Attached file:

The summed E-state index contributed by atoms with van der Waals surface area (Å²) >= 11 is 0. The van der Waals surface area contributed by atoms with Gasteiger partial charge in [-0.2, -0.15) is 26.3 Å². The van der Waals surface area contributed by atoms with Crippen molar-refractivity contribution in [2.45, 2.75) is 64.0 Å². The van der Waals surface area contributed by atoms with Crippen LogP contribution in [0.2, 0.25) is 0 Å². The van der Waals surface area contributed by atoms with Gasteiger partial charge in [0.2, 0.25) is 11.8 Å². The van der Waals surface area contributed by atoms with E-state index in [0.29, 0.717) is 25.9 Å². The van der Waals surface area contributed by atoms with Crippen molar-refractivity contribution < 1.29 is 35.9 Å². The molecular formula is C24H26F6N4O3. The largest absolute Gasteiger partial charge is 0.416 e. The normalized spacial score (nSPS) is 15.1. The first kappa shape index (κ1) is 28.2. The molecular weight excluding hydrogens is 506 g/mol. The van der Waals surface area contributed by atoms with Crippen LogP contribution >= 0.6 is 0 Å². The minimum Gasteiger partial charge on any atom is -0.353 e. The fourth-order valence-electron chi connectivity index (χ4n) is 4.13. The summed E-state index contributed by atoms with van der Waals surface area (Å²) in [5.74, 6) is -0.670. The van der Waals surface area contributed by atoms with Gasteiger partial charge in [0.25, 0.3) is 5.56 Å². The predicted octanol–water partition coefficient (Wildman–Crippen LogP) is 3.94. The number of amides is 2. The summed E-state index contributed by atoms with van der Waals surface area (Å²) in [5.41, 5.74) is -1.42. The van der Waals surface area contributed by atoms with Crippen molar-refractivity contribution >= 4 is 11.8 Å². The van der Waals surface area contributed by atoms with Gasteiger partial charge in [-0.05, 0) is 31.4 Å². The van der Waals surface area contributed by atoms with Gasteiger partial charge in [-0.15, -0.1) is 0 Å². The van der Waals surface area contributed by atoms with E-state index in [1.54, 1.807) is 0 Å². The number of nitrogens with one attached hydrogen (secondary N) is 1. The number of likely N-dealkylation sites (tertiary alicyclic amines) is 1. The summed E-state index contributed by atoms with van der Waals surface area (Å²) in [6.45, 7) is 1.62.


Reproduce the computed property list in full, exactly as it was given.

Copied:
The summed E-state index contributed by atoms with van der Waals surface area (Å²) >= 11 is 0. The van der Waals surface area contributed by atoms with Gasteiger partial charge in [-0.2, -0.15) is 26.3 Å². The van der Waals surface area contributed by atoms with Crippen molar-refractivity contribution in [2.45, 2.75) is 64.0 Å². The van der Waals surface area contributed by atoms with Crippen LogP contribution in [0.2, 0.25) is 0 Å². The van der Waals surface area contributed by atoms with Gasteiger partial charge in [0.2, 0.25) is 11.8 Å². The van der Waals surface area contributed by atoms with E-state index in [0.29, 0.717) is 25.9 Å². The van der Waals surface area contributed by atoms with Crippen molar-refractivity contribution < 1.29 is 35.9 Å². The molecular formula is C24H26F6N4O3. The largest absolute Gasteiger partial charge is 0.416 e. The normalized spacial score (nSPS) is 15.1. The first kappa shape index (κ1) is 28.2. The molecular weight excluding hydrogens is 506 g/mol. The van der Waals surface area contributed by atoms with Crippen LogP contribution >= 0.6 is 0 Å². The minimum Gasteiger partial charge on any atom is -0.353 e. The fourth-order valence-electron chi connectivity index (χ4n) is 4.13. The summed E-state index contributed by atoms with van der Waals surface area (Å²) in [5.74, 6) is -0.670. The van der Waals surface area contributed by atoms with Gasteiger partial charge in [0.25, 0.3) is 5.56 Å². The predicted octanol–water partition coefficient (Wildman–Crippen LogP) is 3.94. The number of amides is 2. The summed E-state index contributed by atoms with van der Waals surface area (Å²) in [5.41, 5.74) is -1.42. The van der Waals surface area contributed by atoms with Crippen molar-refractivity contribution >= 4 is 11.8 Å². The van der Waals surface area contributed by atoms with Gasteiger partial charge in [-0.05, 0) is 31.4 Å². The van der Waals surface area contributed by atoms with Gasteiger partial charge in [-0.15, -0.1) is 0 Å². The van der Waals surface area contributed by atoms with E-state index in [1.54, 1.807) is 0 Å². The number of nitrogens with one attached hydrogen (secondary N) is 1. The number of likely N-dealkylation sites (tertiary alicyclic amines) is 1. The summed E-state index contributed by atoms with van der Waals surface area (Å²) in [6.45, 7) is 1.62.